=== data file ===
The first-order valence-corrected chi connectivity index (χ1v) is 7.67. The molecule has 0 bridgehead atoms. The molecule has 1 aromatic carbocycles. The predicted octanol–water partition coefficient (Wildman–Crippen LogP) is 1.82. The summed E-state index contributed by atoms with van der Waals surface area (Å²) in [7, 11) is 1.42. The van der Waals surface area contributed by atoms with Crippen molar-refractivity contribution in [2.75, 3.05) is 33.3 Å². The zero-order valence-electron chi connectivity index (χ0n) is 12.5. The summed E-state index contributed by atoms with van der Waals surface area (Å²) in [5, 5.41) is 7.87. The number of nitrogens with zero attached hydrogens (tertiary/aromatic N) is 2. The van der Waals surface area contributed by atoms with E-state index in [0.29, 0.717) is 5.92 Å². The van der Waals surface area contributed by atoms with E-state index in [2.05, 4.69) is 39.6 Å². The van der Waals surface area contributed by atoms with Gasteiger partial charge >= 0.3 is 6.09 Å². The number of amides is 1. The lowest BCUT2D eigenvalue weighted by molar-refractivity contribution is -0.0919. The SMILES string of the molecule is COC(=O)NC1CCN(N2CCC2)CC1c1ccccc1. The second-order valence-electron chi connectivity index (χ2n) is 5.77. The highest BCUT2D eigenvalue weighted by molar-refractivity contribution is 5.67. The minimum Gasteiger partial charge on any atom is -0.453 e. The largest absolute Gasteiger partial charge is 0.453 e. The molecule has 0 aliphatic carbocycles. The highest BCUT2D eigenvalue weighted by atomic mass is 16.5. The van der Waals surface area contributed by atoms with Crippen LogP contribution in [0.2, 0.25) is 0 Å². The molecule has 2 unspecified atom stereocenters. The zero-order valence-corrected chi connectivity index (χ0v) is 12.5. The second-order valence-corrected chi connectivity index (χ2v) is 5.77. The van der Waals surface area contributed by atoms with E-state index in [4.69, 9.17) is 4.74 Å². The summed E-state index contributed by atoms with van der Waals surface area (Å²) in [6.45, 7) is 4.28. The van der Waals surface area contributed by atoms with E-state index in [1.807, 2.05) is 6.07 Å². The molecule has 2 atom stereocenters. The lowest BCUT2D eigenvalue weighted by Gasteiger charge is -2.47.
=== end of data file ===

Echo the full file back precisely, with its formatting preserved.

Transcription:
The first-order valence-corrected chi connectivity index (χ1v) is 7.67. The molecule has 0 bridgehead atoms. The molecule has 1 aromatic carbocycles. The predicted octanol–water partition coefficient (Wildman–Crippen LogP) is 1.82. The summed E-state index contributed by atoms with van der Waals surface area (Å²) in [7, 11) is 1.42. The van der Waals surface area contributed by atoms with Crippen molar-refractivity contribution in [2.75, 3.05) is 33.3 Å². The zero-order valence-electron chi connectivity index (χ0n) is 12.5. The summed E-state index contributed by atoms with van der Waals surface area (Å²) in [5, 5.41) is 7.87. The number of nitrogens with zero attached hydrogens (tertiary/aromatic N) is 2. The van der Waals surface area contributed by atoms with E-state index in [0.29, 0.717) is 5.92 Å². The van der Waals surface area contributed by atoms with E-state index in [2.05, 4.69) is 39.6 Å². The van der Waals surface area contributed by atoms with Gasteiger partial charge >= 0.3 is 6.09 Å². The number of amides is 1. The lowest BCUT2D eigenvalue weighted by molar-refractivity contribution is -0.0919. The SMILES string of the molecule is COC(=O)NC1CCN(N2CCC2)CC1c1ccccc1. The second-order valence-electron chi connectivity index (χ2n) is 5.77. The highest BCUT2D eigenvalue weighted by molar-refractivity contribution is 5.67. The minimum Gasteiger partial charge on any atom is -0.453 e. The largest absolute Gasteiger partial charge is 0.453 e. The molecule has 0 aliphatic carbocycles. The highest BCUT2D eigenvalue weighted by atomic mass is 16.5. The van der Waals surface area contributed by atoms with Crippen LogP contribution in [0.2, 0.25) is 0 Å². The molecule has 2 unspecified atom stereocenters. The zero-order valence-corrected chi connectivity index (χ0v) is 12.5. The second-order valence-corrected chi connectivity index (χ2v) is 5.77. The van der Waals surface area contributed by atoms with E-state index in [4.69, 9.17) is 4.74 Å². The summed E-state index contributed by atoms with van der Waals surface area (Å²) in [6.45, 7) is 4.28. The van der Waals surface area contributed by atoms with E-state index in [1.807, 2.05) is 6.07 Å². The molecule has 2 atom stereocenters. The lowest BCUT2D eigenvalue weighted by Gasteiger charge is -2.47.